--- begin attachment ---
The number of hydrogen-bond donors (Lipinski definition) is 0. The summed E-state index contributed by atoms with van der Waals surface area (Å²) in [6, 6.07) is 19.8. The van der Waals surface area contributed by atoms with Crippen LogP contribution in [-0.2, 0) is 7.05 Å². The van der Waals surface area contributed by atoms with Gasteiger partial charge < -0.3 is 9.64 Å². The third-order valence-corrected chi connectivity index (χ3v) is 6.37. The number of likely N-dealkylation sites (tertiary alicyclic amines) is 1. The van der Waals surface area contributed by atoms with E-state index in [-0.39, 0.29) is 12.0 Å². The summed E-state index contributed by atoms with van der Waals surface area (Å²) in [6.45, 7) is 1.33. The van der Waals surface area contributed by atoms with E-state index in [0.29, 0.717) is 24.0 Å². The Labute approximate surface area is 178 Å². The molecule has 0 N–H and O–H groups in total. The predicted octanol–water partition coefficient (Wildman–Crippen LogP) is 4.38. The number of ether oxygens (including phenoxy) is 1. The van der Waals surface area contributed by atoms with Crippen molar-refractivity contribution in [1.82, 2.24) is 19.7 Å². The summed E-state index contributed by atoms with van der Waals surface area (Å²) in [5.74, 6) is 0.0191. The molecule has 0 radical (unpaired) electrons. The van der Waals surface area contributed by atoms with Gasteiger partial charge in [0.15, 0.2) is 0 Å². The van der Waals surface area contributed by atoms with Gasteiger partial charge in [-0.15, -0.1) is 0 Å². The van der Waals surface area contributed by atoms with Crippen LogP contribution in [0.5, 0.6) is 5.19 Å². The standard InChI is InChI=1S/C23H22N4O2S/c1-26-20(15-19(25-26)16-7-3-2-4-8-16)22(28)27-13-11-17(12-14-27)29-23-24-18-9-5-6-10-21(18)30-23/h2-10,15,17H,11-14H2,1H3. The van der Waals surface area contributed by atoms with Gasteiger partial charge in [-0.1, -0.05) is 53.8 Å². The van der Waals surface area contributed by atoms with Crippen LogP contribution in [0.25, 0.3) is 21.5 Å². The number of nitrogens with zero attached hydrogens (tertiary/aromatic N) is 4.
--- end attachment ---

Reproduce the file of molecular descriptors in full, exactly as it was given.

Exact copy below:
The number of hydrogen-bond donors (Lipinski definition) is 0. The summed E-state index contributed by atoms with van der Waals surface area (Å²) in [6, 6.07) is 19.8. The van der Waals surface area contributed by atoms with Crippen LogP contribution in [-0.2, 0) is 7.05 Å². The van der Waals surface area contributed by atoms with Gasteiger partial charge < -0.3 is 9.64 Å². The third-order valence-corrected chi connectivity index (χ3v) is 6.37. The number of likely N-dealkylation sites (tertiary alicyclic amines) is 1. The van der Waals surface area contributed by atoms with E-state index in [-0.39, 0.29) is 12.0 Å². The summed E-state index contributed by atoms with van der Waals surface area (Å²) in [6.45, 7) is 1.33. The van der Waals surface area contributed by atoms with E-state index in [0.29, 0.717) is 24.0 Å². The Labute approximate surface area is 178 Å². The molecule has 0 N–H and O–H groups in total. The predicted octanol–water partition coefficient (Wildman–Crippen LogP) is 4.38. The number of ether oxygens (including phenoxy) is 1. The van der Waals surface area contributed by atoms with Crippen molar-refractivity contribution in [1.82, 2.24) is 19.7 Å². The summed E-state index contributed by atoms with van der Waals surface area (Å²) in [5.74, 6) is 0.0191. The molecule has 0 radical (unpaired) electrons. The van der Waals surface area contributed by atoms with Gasteiger partial charge in [0.15, 0.2) is 0 Å². The van der Waals surface area contributed by atoms with Gasteiger partial charge in [-0.15, -0.1) is 0 Å². The van der Waals surface area contributed by atoms with Crippen LogP contribution in [0.5, 0.6) is 5.19 Å². The standard InChI is InChI=1S/C23H22N4O2S/c1-26-20(15-19(25-26)16-7-3-2-4-8-16)22(28)27-13-11-17(12-14-27)29-23-24-18-9-5-6-10-21(18)30-23/h2-10,15,17H,11-14H2,1H3. The van der Waals surface area contributed by atoms with Gasteiger partial charge in [-0.1, -0.05) is 53.8 Å². The van der Waals surface area contributed by atoms with Crippen LogP contribution in [0.25, 0.3) is 21.5 Å². The number of nitrogens with zero attached hydrogens (tertiary/aromatic N) is 4.